And I had no answer, earnest or glib.

Like the three of us, this teenager was also of Asian descent. I watched her face, shining with hope and eagerness as Roshani and Marie gave their answers. The albatross about my neck stirred, flapping its wings and fanning the flames of my guilt. Roshani spoke of the tales of both her Indian and Filipino heritage she read about as a child, while Marie told an amazing story about witnessing the events of Tiananmen Square as a little girl and how that influenced the dystopian world of her novel, Legend.

I had nothing to say.

My debut novel has no overtly Asian elements. It was inspired by Jim Henson’s Labyrinth, Christina Rossetti’s Goblin Market, and the myth of the Erl-king. It is set in late 18th century Bavaria and in a Germanic-influenced fantasy world populated with goblins and Lorelei. It is also the most personal and most me book I have ever written.

Those who know me know how I am a lover of all things dark, gothic, and Romantic (with a capital R). Percy Bysshe Shelley, Phantom of the Opera, German-language musicals, Flowers in the Attic, Jacques Cocteau films, Jane Eyre, Crimson Peak, Ann Radcliffe (with whom I share a birthday). I have an aesthetic, as the kids say, and I live that aesthetic to the hilt in the fashion choices I make, the movies I consume, and the books I read and write. It is a distinctly European aesthetic.

It is also mine.

Goblin Market by Christina Rossetti The Phantom of the Opera

I am the first generation born in America on my mother’s side. My mother is also the person responsible for my aesthetic. She passed her childhood favorites on to me: Pollyanna, Anne of Green Gables, Jane Austen. We spent long weekends marathoning BBC’s Pride & Prejudice with Colin Firth as Mr. Darcy. She confessed that her very first literary crush was Gilbert Blythe. Her major was English. She made sure I was fed a steady diet of literature and Korean food, feeding my brain as much as my heart.

What she never did was make me feel inadequate.

No, like the ancient mariner of Coleridge’s poem, this albatross is a burden of my own making. American identity is an incredibly fraught and complicated subject, especially as it is both intensely personal and unavoidably political. Where you belong, who claims you, what you claim, what you honor, what you absorb, some of these are choices you make, but others are foisted upon you by others. I thought I had resolved my sense of identity years ago, only to find myself litigating it over and over again.

Write what you know.

I wrote what I knew in my debut novel. I knew my love of classical music, of underworld stories, of sibling relationships, of all things creepy and unsettling. I am goth. I wrote my goth identity into a book. That was the easy part.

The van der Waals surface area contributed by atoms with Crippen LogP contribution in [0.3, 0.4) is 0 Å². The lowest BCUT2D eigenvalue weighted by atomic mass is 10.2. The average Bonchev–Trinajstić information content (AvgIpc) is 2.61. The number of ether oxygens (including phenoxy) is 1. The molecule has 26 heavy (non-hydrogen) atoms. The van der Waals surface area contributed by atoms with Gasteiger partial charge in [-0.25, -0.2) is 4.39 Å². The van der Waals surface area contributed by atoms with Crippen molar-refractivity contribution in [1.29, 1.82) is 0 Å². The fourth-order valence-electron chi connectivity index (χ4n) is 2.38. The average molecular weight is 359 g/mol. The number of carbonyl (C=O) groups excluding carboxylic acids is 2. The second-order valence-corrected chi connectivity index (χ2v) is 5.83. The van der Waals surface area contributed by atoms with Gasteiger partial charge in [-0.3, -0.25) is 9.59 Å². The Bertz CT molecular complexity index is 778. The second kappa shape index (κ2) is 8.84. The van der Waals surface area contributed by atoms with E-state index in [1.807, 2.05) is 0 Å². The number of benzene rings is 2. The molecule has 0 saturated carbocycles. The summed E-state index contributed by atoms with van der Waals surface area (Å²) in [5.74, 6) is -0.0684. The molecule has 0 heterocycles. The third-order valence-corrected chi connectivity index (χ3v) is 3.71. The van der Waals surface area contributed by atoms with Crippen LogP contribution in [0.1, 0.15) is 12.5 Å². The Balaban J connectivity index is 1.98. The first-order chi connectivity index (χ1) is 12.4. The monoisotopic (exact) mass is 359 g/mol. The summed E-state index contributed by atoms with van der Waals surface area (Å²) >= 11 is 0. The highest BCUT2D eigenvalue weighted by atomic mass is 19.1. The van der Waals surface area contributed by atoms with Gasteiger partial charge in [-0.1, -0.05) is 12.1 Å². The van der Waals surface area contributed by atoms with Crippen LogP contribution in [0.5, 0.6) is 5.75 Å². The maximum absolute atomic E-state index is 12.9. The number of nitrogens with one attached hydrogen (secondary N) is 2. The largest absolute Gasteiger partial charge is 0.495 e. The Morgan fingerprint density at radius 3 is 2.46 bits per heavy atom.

The hard part was defending it.

Publishing is a business of managing expectations. I was an acquiring editor at a Big 5 imprint before I became a writer, so I knew very well how to manage business expectations when it came to advances, royalties, print runs, etc. I can divorce my sense of worth from any number of zeroes, my personal self from my artistic output. I am not my book. Except when I am.

I could manage my own expectations, but what I did not expect was managing everyone else’s. The expectations carried by my face and my name. The cover apparently doesn’t match the insides. I feel guilty about that. Guilty, and afraid.

Writing fantasy when you are a non-white American writer can be like stepping through a minefield. If you don’t write from a non-white tradition, are you failing the identity you’ve claimed and that has claimed you? If you do write from the tradition of your ancestors, what if you get it wrong? English is my first language. It is the language in which I speak, think, and write. Korean is my milk tongue. I speak it badly, and with an American accent. Would I write Korean fantasy with one as well? The guilt comes from fear, and fear feeds the guilt.

If I wrote realistic contemporary fiction, would my guilt be less? If I wrote what I knew in a realistic way, I would write about a girl with a Korean mother and a white father, tennis clubs and cotillion, California sunshine and New York City skyscrapers. But my life is as much a fantasy for readers as my debut. I am a first-generation Asian-American, but the trappings of my life do not fit in with the typical narrative of immigrant children. I was born and raised in Los Angeles, where there is a sizeable Asian population, many of whom have been in America for generations. I grew up with a lot of mixed-race families, where the tension between the Old World and the New was not necessarily a clash of ideals, but one of amiable and occasionally intense negotiation. I have no charming and palatably exotic anecdotes of my mother misunderstanding some aspect of American culture I can relate on panels. I have no inspirational stories to give about overcoming or defying parental pressure to become a lawyer or a doctor. My parents encouraged my artistic pursuits and even offered to support me financially if I decided to become an animator or a writer. In short, I have no way to “prove” how my being Asian influences my writing, in either my life or in my work.